But it’s notable characters who I’m thinking should have, by now, earned their own specific themes.

Spock was fortunate to have a style adopted to him that stemmed from ‘Amok Time,’ composed by Gerald Fried and which was merely hinted at by James Horner and Michael Giacchino, while Worf inherited Goldsmith’s ‘Klingon Battle’ from TMP.

Goldsmith, Horner and Giacchino, the only returning composers for the movies, used their own themes and compositions but nothing directly relating to anything much outside their scores apart from, of course, Courage’s work.

Kirk deserved his own theme, surely? And now that he’s coming back, so does Picard.

But it’s too late to retro-fit something for Stewart’s much-beloved captain, even though the trailer for Star Trek: Picard incorporated Goldsmith’s TMP theme for the logo reveal.

So that leaves us with cherry-picking Picard’s stories to find something, anything, that musically identifies him.

This is going to be a challenge.

Let’s start with ‘Encounter At Farpoint,’ Picard’s first appearance and with a soundtrack composed by Dennis McCarthy. This soundtrack will be the subject of a Sound of Star Trek article in the coming weeks so I won’t delve too deeply here. Suffice to say, there is the basis (and a missed opportunity?) to introduce a consistency right from the off.

McCarthy composed a bouncy original theme that was rejected in favor of the Courage/Goldsmith hybrid but it does become something of a recurring melody, dotted across a handful of episodes. It’s not specifically designed for any one person or any one dramatic event but it does lend itself to being about as close as a recurring theme for Picard that we can hope for. McCarthy hints at it in ‘All Good Things’ which tops and tails the series. Guaranteed, though, that they won’t even touch it for his standalone series. Which I think is a great shame.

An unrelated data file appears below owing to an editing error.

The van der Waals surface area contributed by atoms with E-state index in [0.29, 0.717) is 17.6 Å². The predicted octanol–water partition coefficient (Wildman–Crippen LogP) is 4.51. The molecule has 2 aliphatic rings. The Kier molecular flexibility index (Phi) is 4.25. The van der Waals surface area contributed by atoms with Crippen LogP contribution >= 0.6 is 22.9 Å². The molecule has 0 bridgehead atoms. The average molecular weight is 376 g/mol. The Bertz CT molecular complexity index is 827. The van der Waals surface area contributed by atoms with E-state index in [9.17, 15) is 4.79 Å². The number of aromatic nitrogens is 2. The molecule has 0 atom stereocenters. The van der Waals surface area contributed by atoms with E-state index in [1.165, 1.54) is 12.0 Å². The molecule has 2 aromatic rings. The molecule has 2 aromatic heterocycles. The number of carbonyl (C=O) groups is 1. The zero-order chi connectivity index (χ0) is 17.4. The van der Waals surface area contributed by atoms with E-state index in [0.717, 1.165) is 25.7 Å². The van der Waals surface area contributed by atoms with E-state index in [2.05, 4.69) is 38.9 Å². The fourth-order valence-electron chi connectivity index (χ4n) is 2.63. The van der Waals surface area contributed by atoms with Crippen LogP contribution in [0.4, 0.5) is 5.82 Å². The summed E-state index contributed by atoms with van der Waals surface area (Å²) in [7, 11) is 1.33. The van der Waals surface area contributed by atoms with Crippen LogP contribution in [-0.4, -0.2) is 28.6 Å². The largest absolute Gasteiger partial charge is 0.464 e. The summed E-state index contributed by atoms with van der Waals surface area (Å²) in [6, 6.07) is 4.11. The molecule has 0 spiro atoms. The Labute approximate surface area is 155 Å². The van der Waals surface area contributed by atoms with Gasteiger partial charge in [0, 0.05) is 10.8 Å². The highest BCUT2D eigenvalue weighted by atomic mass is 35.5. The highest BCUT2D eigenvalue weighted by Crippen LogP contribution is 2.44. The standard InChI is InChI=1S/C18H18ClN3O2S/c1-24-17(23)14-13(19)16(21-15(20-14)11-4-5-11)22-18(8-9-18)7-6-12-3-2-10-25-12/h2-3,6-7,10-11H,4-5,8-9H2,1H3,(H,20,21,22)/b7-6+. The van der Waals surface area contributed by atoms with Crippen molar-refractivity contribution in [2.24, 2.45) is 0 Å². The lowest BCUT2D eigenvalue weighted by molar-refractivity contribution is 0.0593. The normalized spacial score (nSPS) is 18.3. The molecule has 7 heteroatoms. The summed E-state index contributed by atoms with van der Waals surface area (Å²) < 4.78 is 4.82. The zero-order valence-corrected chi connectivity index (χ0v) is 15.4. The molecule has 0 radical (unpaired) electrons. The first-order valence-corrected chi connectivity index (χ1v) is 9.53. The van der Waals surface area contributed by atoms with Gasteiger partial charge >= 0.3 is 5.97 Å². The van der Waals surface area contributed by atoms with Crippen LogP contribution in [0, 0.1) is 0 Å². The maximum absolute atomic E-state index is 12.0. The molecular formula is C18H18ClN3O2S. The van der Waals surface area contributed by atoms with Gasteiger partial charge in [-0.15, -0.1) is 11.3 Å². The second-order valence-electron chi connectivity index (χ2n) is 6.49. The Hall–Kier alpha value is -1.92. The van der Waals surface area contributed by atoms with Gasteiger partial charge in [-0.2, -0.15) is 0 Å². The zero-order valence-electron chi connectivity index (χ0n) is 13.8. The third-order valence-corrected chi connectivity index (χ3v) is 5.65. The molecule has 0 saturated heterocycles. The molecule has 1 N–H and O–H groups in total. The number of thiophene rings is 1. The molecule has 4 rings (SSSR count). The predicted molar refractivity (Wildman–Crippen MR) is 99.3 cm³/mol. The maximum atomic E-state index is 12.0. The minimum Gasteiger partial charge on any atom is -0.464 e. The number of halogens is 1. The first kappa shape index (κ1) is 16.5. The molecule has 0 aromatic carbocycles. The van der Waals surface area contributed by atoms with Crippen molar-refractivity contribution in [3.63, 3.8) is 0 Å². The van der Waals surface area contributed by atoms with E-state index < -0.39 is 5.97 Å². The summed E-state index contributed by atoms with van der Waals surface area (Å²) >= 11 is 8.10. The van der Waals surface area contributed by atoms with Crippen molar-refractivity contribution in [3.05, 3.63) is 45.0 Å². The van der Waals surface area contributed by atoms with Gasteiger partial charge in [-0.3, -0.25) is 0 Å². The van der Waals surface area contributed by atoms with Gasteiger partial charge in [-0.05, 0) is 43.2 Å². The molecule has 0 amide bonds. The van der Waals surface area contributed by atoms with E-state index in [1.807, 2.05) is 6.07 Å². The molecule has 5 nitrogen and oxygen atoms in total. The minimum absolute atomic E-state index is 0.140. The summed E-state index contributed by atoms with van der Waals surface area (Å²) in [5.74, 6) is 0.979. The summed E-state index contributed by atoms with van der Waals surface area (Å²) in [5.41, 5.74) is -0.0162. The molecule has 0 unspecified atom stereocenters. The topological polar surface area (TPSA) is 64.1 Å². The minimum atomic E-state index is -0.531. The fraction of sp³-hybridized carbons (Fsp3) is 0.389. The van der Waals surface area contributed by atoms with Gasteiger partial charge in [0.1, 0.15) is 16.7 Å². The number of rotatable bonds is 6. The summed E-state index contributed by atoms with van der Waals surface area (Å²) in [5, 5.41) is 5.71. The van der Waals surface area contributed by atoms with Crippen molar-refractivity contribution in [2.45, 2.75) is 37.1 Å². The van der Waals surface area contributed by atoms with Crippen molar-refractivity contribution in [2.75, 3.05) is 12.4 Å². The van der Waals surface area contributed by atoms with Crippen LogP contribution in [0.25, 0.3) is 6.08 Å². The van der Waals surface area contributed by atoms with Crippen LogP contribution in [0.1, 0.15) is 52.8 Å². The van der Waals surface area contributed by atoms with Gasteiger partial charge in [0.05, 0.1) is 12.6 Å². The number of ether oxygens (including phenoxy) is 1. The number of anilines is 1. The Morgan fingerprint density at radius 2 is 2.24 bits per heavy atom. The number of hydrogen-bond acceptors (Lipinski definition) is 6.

The movies gave more thought to musical backgrounds, yet still there’s a sadly-lacking approach to Picard. McCarthy’s Generations gives us ‘Two Captains’ and ‘A Christmas Hug’ but, with a mournful few moments to underscore ‘Picard’s Message’, there is very little to stand out. The same with First Contact: Goldsmith finds new melodies to encompass the film as a whole and even though it’s a sequel of sorts to ‘The Best of Both Worlds’, it’s Data’s story in the end. ‘Stay With Me’ (no, not the one by 70s rock superstars The Faces) and ‘The Healing Process’ from Goldsmith’s Insurrection highlight scenes with Picard when he discovers the Ba’ku secret. Again, they underscore scenes rather than specifically indicating Picard as a character.

Nemesis was, for a long time, our coda to the adventures of the TNG crew. It told the (unexpected) story of Picard’s clone but it turned into Data’s story in the end (eh? I’m sure I’ve already written that). So, once more, Picard doesn’t have a recurring motif. And this is Goldsmith’s thirdTNG movie score!

See? Told you this was a challenge.

Finally we get to ‘The Inner Light’ (and I’m hoping one of my fellow Redshirts gets around to featuring this episode in a future Path to Picard article). If you are unaware of this episode (and shame on you as a Trek fan if you’re not!), I’ll wait here quietly until you’ve watched it… Okay, you back? Right…now you’ve seen it, you’ll know how lovely and heart-wrenching it is.

Jay Chattaway composed one of the, if not the, single most outstanding piece of music for the complete TNG run. It’s not given the full orchestral treatment on screen but GNP Crescendo featured it as such on one of their many TNG soundtrack releases. And what a version. Flute-based, as you’d expect from the storyline, it is romantic, timeless and brings a longing that no other instrument could convey. It gives a tender and fragile side to Picard, one I have a feeling we will soon be seeing more of.

If music as emotive as this accompanies Sir Patrick Stewart’s return to the role, then we’re in for one helluva ride.

Next time: Star Trek Nemesis by Jerry Goldsmith.

Source: redshirtsalwaysdie.com